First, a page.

A big clash of top-10 programs highlights Week 4 on the college football schedule. Covers checks in on the opening odds and early action, with insights from Matt Chaprales, head of content for PointsBetUSA in New Jersey.
Georgia reached the College Football Playoff title game two years ago and is trying to burnish its credentials for this year’s CFP. The Bulldogs (3-0 SU, 2-1 ATS) have played three lightweights so far, including in Week 3, when they thumped Arkansas State 55-0 as 32.5-point home favorites.
Notre Dame landed a spot in last season’s CFP semifinals, where it got completely outclassed by Clemson in a 30-3 loss. The Fighting Irish (2-0 SU, 1-1 ATS) punished hapless New Mexico 66-14 as 34.5-point home faves Saturday.
Bulldogs backers didn’t wait long to get out of the gate, moving the line 2 points to -14 by Monday night.
“Huge early-season game with major playoff implications,” Chaprales said. “A loss effectively kills Notre Dame’s chances, while Georgia would face a significant uphill climb. We took some Georgia action at the opener of 12, moved quickly to 12.5 and then straight through 13 to 13.5. Despite both teams being ranked in the top 10, this number – along with the direction it’s moved – underscores just how far apart the market thinks they are.”
Michigan had a Week 3 bye and probably needed it after surviving a major home upset bid in Week 2. The Wolverines (2-0 SU, 0-2 ATS) went off as 21.5-point favorites against Army and never led until overtime, coming away with a 24-21 victory.
Wisconsin also comes into this noon ET Saturday clash well-rested off a Week 3 bye. The Badgers (2-0 SU and ATS) won their first two games by a combined 110-0, including a 61-0 Week 2 victory over Central Michigan laying 34 points at home.
“On one side, you have a public team in Michigan that hasn’t looked great – 0-2 ATS, nearly lost outright at home to Army – and on the other, a Wisconsin squad that’s tossed a pair of perfect games against minnows so far,” Chaprales said. “Recreational bettors will nonetheless likely be interested in the Wolverines at plus money.”
Early bettors apparently like the host Badgers, though, with the line moving to -3.5, back to -3, then returning to -3.5.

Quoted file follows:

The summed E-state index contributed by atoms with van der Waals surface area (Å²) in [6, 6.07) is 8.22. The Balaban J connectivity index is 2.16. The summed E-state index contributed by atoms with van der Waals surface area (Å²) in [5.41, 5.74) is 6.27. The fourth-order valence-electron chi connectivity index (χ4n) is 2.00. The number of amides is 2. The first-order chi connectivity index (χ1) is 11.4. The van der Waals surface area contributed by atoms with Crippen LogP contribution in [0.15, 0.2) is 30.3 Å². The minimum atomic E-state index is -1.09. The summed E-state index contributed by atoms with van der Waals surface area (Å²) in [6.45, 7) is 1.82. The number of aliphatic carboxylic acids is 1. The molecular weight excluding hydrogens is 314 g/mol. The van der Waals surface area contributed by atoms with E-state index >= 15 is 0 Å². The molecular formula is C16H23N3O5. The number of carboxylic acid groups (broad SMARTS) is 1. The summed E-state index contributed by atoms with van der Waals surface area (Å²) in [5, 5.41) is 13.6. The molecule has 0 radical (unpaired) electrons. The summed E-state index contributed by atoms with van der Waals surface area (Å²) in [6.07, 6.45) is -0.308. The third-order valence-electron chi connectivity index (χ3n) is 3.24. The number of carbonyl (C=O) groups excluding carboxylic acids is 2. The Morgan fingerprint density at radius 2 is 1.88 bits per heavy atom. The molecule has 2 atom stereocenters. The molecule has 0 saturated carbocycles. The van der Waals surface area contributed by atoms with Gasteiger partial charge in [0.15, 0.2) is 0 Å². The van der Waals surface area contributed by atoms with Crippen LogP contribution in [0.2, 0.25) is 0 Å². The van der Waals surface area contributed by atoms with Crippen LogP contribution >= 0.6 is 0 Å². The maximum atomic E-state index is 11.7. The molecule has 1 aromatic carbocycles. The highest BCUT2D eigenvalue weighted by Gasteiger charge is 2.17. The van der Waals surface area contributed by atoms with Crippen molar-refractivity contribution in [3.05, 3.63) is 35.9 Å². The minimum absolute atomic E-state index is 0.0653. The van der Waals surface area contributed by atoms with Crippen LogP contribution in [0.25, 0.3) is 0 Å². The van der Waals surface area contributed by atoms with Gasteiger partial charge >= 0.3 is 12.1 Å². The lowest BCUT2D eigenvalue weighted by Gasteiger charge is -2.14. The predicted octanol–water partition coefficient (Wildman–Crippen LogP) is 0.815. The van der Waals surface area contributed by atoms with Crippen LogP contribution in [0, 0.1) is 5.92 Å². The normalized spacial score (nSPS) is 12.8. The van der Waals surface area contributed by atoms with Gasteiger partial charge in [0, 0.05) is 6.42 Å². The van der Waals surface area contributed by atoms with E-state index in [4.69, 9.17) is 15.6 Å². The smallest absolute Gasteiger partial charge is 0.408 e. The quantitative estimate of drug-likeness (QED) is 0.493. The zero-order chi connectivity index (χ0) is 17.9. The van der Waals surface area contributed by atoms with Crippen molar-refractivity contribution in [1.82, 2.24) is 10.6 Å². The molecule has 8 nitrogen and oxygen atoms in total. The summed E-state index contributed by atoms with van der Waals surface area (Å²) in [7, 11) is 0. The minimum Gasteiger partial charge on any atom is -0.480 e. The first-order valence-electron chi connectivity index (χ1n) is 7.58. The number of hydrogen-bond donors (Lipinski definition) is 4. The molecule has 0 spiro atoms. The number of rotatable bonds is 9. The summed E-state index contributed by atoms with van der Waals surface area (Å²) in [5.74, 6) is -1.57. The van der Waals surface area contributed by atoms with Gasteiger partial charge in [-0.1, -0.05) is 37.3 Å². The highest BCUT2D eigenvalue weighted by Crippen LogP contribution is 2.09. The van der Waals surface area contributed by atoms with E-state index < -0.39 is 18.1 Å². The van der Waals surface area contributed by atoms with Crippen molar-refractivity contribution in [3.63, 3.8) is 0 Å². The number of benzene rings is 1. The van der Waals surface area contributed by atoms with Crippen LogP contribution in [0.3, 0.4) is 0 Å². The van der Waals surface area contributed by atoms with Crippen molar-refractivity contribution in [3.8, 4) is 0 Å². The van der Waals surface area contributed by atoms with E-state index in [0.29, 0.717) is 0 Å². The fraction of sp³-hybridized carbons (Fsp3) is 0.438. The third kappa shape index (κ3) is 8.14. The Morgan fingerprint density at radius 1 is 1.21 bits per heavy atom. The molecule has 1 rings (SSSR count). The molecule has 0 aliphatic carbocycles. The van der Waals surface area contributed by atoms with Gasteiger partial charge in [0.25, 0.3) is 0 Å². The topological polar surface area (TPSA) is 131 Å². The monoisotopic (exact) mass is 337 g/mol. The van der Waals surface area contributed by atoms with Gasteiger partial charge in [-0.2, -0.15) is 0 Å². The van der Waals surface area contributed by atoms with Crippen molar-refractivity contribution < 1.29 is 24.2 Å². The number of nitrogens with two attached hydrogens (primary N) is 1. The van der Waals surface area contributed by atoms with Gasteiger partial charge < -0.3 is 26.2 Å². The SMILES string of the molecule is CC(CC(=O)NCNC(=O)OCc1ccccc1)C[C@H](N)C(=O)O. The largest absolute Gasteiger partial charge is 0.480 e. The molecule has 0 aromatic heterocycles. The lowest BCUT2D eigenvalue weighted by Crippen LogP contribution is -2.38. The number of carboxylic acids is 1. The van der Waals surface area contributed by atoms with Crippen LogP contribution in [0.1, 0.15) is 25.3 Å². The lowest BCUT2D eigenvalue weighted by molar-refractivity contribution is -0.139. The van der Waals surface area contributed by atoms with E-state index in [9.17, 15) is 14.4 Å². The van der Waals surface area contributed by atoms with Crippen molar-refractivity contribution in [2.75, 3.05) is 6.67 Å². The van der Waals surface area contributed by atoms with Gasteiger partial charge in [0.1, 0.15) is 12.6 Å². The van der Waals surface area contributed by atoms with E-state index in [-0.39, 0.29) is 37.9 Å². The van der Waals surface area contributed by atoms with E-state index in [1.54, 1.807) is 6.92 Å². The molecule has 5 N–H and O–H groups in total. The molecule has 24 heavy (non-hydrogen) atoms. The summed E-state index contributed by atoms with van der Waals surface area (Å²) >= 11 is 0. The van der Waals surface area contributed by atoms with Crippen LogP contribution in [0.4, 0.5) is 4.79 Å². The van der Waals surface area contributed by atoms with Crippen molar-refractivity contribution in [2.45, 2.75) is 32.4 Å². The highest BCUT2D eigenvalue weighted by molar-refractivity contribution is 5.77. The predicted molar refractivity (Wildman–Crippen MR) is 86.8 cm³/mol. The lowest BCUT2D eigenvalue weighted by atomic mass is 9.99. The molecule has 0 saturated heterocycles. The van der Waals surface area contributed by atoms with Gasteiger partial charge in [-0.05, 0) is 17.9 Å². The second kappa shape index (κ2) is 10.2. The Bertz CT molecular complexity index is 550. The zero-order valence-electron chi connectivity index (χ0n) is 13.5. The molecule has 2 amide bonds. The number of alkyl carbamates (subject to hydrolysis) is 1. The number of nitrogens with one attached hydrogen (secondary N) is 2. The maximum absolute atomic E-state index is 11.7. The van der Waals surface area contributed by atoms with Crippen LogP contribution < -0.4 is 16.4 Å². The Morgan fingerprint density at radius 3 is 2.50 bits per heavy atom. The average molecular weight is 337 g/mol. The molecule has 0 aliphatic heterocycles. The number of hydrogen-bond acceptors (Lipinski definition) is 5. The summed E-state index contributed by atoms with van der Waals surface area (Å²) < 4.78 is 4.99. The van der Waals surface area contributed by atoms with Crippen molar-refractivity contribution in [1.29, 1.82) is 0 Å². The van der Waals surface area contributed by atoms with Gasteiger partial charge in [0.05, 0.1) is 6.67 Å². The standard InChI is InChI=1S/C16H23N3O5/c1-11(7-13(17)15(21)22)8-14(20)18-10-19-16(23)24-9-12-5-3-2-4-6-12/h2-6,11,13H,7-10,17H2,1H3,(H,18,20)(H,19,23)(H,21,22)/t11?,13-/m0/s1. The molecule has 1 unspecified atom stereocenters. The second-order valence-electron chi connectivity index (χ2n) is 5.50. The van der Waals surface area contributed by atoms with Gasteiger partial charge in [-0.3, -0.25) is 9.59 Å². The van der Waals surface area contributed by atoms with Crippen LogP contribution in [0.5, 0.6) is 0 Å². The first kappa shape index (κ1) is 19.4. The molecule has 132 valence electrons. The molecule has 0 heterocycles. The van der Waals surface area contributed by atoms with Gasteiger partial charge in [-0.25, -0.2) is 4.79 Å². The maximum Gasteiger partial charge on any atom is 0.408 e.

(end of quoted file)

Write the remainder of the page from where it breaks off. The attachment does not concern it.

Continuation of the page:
Auburn got a resume-building win over Oregon in Week 1, then moved to 3-0 SU and ATS with wins over a couple of lesser lights. In Week 3, the Tigers crunched Kent State 55-16, cashing as hefty 36-point faves.
Texas A&M (2-1 SU) has also been good to bettors so far, cashing in all three of its outings, including a 24-10 Week 2 loss catching 16.5 points at No. 1 Clemson. The Aggies faced FCS foe Lamar in Week 3 and ran it up 62-3 giving 45 points at home.
The line ticked up a half-point to A&M -4 for this Southeastern Conference showdown, set for 3:30 p.m. ET Saturday.
“Key conference opener that could determine the direction each of these programs is headed,” Chaprales said. “Auburn and true freshman quarterback Bo Nix passed their first test of season by sliding past Oregon, while A&M didn’t put up much resistance against Clemson a few weeks ago, needing a last-second touchdown to get the backdoor cover. Slight adjustment off the opener of 3.5, but minimal activity since.”
Southern Cal lost starting quarterback JT Daniels (ACL) in Week 1, and while true freshman Kedon Slovis looked superb in Week 2 against Stanford, he looked his age in Week 3. Slovis threw three interceptions at Brigham Young, and the Trojans (2-1 SU, 1-2 ATS) fell just short 30-27 laying 5 points.
Utah rolled over that same BYU team in Week 1, on the road no less, with a 30-12 victory as a 5-point chalk. The Utes (3-0 SU, 1-2 ATS) blanked Idaho State 31-0 giving 36.5 points at home Saturday.
This line bounced between Utah -3.5 and -4, sitting at the latter Monday night, for a Pac-12 After Dark clash at 9 p.m. ET Friday.
“This game was shaping up as Utah’s coming-out party, but USC’s loss to BYU put a damper on that,” Chaprales said. “The Pac-12 South figures to be Utah’s to lose this season, but needless to say, a slip-up in a high-profile prime-time spot would be very detrimental.”